Friday, May 20, 2016

The hardest one yet.

I lost someone very, very special to me last week.
It. Rocked. My. World.

A patient that was so precious.

A patient that was a friend.
A patient that was a mentor.
One that I sat with, talked with, laughed with, worried with.
One that I called, who called me, we shared pictures of our families.
We shared stories of our children and stories of our youth.
She told me how amazing each and every one of us that I worked with were with her..
Especially that nurse practitioner who was so sweet and "easy on the eyes" ;)


She was a nurse.
She understood the lingo.
She knew the medical terms.

She had cancer and I was her hospice nurse.

We took her vital signs weekly.
Ordered meds every two weeks.
Weighed every other week or so.
Talked about her diet, her appetite, her breathing,
her pain, activities, and needs.
And we ordered oxygen when it was time.

I worried about her.
She knew things were happening internally she couldn't quite put her finger on, and she worried about herself.
Because without a CT scan, there's no diagnosing the concern.
So we treat the symptoms.
We are palliative.
Palliative care = Comfort care = symptom management.
That's hospice.

Sometimes we have warning signs.
and there is active decline.
Sometimes we have more time.
We can never tell exactly when something will happen,
but I've gotten a pretty good understanding of the whole process.
Looking at the signs and reading between the lines...

Then, there are those that don't "fit into the mold" of the dying process.
And she was one.

I went every day that week to see her, though I would have never marked her status as "imminent".
She called me her security blanket and wanted me to be there when she was feeling bad.
She would never refuse a visit from me and I would always go, regardless.
She clung to me and I hugged her tight.
She cried with me and I rubbed her forehead, and arm, and back.
I laid next to her in her bed while she said, I'm just going to close my eyes and rest for a while.

I never imagined her neighbor would call me the next morning at 7 AM as I'm getting out of the shower to tell me she had passed away.

Crushed me.

I ran out the door with wet hair, without my medical bag, in a state of fog because I didn't have the slightest idea that was going to happen.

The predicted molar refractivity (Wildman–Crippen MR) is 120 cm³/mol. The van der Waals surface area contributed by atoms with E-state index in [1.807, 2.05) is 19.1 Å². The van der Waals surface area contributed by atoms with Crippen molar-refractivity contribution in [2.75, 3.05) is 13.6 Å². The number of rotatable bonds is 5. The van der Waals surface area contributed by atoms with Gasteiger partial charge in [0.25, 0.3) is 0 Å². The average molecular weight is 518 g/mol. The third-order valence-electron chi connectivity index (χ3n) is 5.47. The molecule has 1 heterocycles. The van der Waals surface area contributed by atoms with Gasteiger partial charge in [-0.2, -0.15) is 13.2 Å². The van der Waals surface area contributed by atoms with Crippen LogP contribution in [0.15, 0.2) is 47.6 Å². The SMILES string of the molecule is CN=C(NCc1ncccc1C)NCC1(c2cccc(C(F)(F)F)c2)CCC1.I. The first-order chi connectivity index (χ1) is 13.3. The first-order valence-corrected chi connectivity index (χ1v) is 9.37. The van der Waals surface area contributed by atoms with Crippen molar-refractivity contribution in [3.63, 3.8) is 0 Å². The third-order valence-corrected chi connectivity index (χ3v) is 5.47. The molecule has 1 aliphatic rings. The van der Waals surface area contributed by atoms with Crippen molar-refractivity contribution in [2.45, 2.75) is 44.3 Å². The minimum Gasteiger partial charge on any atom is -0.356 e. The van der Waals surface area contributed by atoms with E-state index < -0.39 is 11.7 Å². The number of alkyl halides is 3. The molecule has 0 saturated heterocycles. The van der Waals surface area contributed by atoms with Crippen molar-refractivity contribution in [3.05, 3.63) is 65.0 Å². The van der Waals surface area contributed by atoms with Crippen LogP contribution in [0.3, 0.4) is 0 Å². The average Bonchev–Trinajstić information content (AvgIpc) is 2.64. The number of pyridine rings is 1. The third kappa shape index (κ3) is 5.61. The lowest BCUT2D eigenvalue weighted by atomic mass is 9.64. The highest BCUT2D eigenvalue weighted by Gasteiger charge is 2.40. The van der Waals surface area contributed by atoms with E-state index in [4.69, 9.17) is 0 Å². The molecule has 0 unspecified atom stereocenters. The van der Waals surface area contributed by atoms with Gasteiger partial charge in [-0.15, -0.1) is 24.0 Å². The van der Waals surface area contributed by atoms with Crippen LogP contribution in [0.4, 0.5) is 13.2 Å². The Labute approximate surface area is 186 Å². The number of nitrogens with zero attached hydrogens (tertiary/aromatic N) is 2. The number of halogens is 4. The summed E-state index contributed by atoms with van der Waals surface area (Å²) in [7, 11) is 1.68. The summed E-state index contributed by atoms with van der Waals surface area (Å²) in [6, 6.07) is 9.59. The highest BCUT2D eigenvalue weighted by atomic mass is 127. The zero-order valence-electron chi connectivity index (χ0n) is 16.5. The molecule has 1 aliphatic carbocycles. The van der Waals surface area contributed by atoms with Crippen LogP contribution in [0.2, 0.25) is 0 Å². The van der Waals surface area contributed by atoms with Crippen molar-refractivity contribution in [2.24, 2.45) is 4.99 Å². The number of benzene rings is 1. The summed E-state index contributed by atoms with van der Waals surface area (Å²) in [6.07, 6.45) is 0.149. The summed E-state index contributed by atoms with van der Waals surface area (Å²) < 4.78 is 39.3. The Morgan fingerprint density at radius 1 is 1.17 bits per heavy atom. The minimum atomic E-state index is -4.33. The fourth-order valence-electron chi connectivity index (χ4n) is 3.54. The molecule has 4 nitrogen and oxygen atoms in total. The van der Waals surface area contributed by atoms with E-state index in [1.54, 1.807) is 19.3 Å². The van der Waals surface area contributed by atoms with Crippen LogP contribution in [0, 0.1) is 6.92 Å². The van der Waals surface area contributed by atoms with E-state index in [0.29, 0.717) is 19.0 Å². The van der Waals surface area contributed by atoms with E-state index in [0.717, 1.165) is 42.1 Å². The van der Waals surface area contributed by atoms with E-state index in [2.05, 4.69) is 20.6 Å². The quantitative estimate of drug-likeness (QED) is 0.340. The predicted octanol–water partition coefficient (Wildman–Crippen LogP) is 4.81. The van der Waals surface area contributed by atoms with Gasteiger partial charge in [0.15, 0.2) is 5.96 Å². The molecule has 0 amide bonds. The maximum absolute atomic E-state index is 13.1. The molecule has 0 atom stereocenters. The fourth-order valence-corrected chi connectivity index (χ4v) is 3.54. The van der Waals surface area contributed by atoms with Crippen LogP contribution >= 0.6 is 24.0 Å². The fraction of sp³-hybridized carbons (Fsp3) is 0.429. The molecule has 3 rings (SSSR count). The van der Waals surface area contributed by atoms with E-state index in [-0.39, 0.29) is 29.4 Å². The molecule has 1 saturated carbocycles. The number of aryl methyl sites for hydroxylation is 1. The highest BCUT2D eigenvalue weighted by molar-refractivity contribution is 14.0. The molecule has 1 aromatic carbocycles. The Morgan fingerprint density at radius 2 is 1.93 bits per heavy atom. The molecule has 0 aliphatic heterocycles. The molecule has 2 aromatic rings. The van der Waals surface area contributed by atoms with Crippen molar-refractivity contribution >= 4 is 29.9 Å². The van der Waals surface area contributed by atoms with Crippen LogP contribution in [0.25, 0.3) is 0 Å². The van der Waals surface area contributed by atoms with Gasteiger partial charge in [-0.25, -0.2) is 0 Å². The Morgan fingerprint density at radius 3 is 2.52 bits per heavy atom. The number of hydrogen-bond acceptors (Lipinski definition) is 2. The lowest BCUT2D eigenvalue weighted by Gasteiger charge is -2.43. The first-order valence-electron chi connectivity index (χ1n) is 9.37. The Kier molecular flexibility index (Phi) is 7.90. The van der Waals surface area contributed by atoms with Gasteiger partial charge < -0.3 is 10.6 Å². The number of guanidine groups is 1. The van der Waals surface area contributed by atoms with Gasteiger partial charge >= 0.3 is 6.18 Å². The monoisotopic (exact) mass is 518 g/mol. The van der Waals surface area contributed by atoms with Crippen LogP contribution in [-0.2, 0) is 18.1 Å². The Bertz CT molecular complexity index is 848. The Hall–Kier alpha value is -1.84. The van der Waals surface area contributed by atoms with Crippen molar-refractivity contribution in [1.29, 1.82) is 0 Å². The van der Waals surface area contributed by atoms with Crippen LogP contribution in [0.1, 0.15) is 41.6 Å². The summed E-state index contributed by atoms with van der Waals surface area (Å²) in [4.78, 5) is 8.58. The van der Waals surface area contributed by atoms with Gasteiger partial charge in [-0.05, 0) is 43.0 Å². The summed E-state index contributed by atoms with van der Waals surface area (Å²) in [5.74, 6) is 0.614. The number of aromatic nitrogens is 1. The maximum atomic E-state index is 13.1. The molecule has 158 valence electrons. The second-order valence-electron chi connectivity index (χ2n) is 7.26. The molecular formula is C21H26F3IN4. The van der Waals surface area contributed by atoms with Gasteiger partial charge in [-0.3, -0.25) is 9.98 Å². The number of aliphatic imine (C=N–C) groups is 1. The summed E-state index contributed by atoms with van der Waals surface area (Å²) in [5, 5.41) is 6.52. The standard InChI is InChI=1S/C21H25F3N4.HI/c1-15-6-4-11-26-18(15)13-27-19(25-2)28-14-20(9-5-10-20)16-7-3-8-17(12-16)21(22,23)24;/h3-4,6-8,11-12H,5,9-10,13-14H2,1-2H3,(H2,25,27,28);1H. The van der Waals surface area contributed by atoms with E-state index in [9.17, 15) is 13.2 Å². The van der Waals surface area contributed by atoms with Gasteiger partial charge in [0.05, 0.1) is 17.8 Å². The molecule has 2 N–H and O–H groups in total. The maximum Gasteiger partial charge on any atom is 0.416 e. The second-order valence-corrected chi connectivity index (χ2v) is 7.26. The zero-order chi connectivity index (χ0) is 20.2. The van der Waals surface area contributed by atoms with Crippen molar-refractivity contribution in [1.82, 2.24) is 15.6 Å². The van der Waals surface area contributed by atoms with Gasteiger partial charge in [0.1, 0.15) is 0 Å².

I was in shock.
I was calling everyone I worked with because I just couldn't believe it.

I listened to the Beatles the whole way there, because she was such a fan.
It really hit me when Hey Jude started playing.
Ugh, it was hard.

I got there and there was already a community of friends and neighbors who had spent the whole night with her and did not want to leave her side.
She was in her bed, lying on her back.
Peaceful as could be.
I listened to her chest with my raspberry colored Littmann stethoscope.

Silence.
She was gone.

I kissed her forehead and closed her eyes.
I changed her clothes, her sheets, made all the calls I needed to make...
And I waited with everyone else.

It's been a week.
and a pretty rough week at that.

But, I am right where I need to be.

I am a hospice nurse.

This is what I do.
And some people come into your life and touch it in a way that you will never forget.
She was one of them.
She was just that kind of person.
SO MANY lives she affected.

Still, I think of her.
Thursdays were our days - 10am was our time.
I can still see her in her apartment, sitting on her couch, laughing and telling me about the things her and her friends got into that weekend.
Like she was still here.

But there won't be any more Thursday mornings with her.
and that's sad, but to be completely honest with you,
it all happened the way she would have wanted it to.
And I can remember her in the best ways!

But she really has been the hardest one yet.






















Related Posts Plugin for WordPress, Blogger...